How to Lower Your Corporate Water Bill

Regardless of the rate structure a utility company uses to charge you, your organization’s water and sewer bill is directly connected to your water usage. So if you want to lower your water bill, the bottom line is you need to use less water. That means eliminating waste and making smart water management decisions.

In this guide, we’ll cover each of the main areas you need to address if you want to lower your facility’s water-related expenses, including:

  • Conducting a water audit
  • Empowering your employees to reduce operational waste
  • Buying more efficient equipment
  • Maintaining and optimizing your equipment
  • Investing in water management tools
  • Understanding the total cost of water

Using water more efficiently reduces the amount you return to the sewers as well, so in most cases, your efforts to reduce your water bill will also cut down on your sewer fees or effluent charges. Additionally, it can lower your water treatment costs for equipment like water cooling towers or boilers.

For starters, you’ll want to explore how your company uses water right now, so you can identify areas where you could save water.

Conduct a water audit

Ideally, you want to save water and reduce waste without disrupting your industrial processes or business operations. But in order to do that, you need to conduct a water use audit (if you haven’t already) to evaluate how your organization currently uses water and identify opportunities for improvement.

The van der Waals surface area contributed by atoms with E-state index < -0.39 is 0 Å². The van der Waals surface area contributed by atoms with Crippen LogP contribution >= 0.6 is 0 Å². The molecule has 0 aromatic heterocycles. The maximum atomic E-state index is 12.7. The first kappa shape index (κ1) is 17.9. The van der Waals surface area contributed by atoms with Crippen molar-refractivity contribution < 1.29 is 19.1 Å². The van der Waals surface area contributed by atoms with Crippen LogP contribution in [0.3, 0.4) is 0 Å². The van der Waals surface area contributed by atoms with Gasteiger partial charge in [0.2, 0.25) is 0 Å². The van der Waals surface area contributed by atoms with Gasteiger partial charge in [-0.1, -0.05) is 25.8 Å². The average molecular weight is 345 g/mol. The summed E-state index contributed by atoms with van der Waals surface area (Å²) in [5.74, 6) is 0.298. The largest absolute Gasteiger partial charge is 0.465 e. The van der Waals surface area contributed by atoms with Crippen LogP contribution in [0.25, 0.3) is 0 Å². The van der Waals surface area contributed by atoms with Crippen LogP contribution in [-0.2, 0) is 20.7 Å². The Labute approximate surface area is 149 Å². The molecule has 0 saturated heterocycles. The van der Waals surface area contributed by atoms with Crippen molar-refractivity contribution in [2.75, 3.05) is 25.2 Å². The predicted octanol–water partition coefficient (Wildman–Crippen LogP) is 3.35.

Some municipalities and water districts provide this free of charge to commercial customers – contact your provider to find out if that is available in your location.

Follow the water flow

A comprehensive water audit follows the path your water takes from each water meter—where it goes, how and when it’s used, and where it returns to the sewer. This should take you through each of the main ways your facility utilizes water, such as:

  • Industrial processes
  • Mechanical systems
  • Sanitation
  • Irrigation
  • Maintenance
  • Heating and cooling

As you take inventory of each place your facility uses water, document the equipment and fixtures along with their flow rate and any other relevant information about their water use (such as whether or not it’s a low-flow fixture, etc.).

If you don’t know the flow rate of a fixture or piece of equipment, you can test it. Be sure to note if the water used in each instance is hot, filtered, or treated, as these factors increase the cost of your water usage.

By documenting your water consumption, you may discover equipment you aren’t using is still using water—in some cases, you’ll even find water flowing to equipment that’s no longer installed! But you won’t know until you meticulously explore your facility’s water usage and investigate any unknown water flow.

Identify opportunities to use recycled water or rainwater

Processes like cooling, washdown, dust control, toilet flushing, or irrigation are excellent opportunities to reuse water. As you audit your water use, look for equipment and processes where your facility could rely on a lower-cost water supply. It may require an investment in infrastructure to harvest rainwater or reuse non-potable water, but at scale and over time, it can drastically reduce the cost of your water consumption.

Prioritize water efficient equipment

Equipment that uses “single-pass” or “once-through” cooling can be easier to install and more affordable upfront than equipment that reuses water. But depending on your facility’s needs and expenses, more efficient equipment may quickly pay for itself and create significant savings. Your audit should identify the areas where your facility would benefit the most from more efficient fixtures, equipment, and processes.